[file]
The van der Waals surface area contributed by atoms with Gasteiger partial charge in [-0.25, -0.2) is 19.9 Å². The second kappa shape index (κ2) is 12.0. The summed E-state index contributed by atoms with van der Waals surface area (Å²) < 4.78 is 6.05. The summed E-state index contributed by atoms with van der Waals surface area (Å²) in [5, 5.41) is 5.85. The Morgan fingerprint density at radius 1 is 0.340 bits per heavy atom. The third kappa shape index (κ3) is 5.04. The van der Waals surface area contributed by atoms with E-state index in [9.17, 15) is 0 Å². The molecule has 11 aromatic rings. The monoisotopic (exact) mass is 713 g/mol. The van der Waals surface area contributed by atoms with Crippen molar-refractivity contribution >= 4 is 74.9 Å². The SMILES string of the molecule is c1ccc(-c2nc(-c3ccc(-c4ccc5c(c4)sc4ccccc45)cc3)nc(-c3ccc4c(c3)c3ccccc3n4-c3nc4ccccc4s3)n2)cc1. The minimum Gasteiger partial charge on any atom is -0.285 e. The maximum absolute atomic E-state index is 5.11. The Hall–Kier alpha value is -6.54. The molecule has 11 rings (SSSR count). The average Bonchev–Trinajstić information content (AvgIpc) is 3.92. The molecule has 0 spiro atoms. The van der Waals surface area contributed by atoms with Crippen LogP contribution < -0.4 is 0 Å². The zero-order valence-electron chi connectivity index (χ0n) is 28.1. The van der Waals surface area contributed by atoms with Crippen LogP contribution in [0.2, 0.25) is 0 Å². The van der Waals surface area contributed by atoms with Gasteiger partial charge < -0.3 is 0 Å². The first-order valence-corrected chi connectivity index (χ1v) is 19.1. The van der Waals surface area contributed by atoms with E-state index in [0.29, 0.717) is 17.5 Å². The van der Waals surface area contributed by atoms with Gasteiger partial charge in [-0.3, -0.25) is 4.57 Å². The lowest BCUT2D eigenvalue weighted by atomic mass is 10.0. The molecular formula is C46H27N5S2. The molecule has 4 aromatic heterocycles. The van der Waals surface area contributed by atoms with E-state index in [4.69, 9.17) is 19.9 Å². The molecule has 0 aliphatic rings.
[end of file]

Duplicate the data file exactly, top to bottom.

The van der Waals surface area contributed by atoms with Gasteiger partial charge in [-0.25, -0.2) is 19.9 Å². The second kappa shape index (κ2) is 12.0. The summed E-state index contributed by atoms with van der Waals surface area (Å²) < 4.78 is 6.05. The summed E-state index contributed by atoms with van der Waals surface area (Å²) in [5, 5.41) is 5.85. The Morgan fingerprint density at radius 1 is 0.340 bits per heavy atom. The third kappa shape index (κ3) is 5.04. The van der Waals surface area contributed by atoms with E-state index in [9.17, 15) is 0 Å². The molecule has 11 aromatic rings. The monoisotopic (exact) mass is 713 g/mol. The van der Waals surface area contributed by atoms with Crippen molar-refractivity contribution >= 4 is 74.9 Å². The SMILES string of the molecule is c1ccc(-c2nc(-c3ccc(-c4ccc5c(c4)sc4ccccc45)cc3)nc(-c3ccc4c(c3)c3ccccc3n4-c3nc4ccccc4s3)n2)cc1. The minimum Gasteiger partial charge on any atom is -0.285 e. The maximum absolute atomic E-state index is 5.11. The Hall–Kier alpha value is -6.54. The molecule has 11 rings (SSSR count). The average Bonchev–Trinajstić information content (AvgIpc) is 3.92. The molecule has 0 spiro atoms. The van der Waals surface area contributed by atoms with Crippen LogP contribution < -0.4 is 0 Å². The zero-order valence-electron chi connectivity index (χ0n) is 28.1. The van der Waals surface area contributed by atoms with Crippen LogP contribution in [0.2, 0.25) is 0 Å². The van der Waals surface area contributed by atoms with Gasteiger partial charge < -0.3 is 0 Å². The first-order valence-corrected chi connectivity index (χ1v) is 19.1. The van der Waals surface area contributed by atoms with E-state index in [0.29, 0.717) is 17.5 Å². The van der Waals surface area contributed by atoms with Gasteiger partial charge in [-0.3, -0.25) is 4.57 Å². The lowest BCUT2D eigenvalue weighted by atomic mass is 10.0. The molecular formula is C46H27N5S2. The molecule has 4 aromatic heterocycles. The van der Waals surface area contributed by atoms with E-state index in [4.69, 9.17) is 19.9 Å². The molecule has 0 aliphatic rings.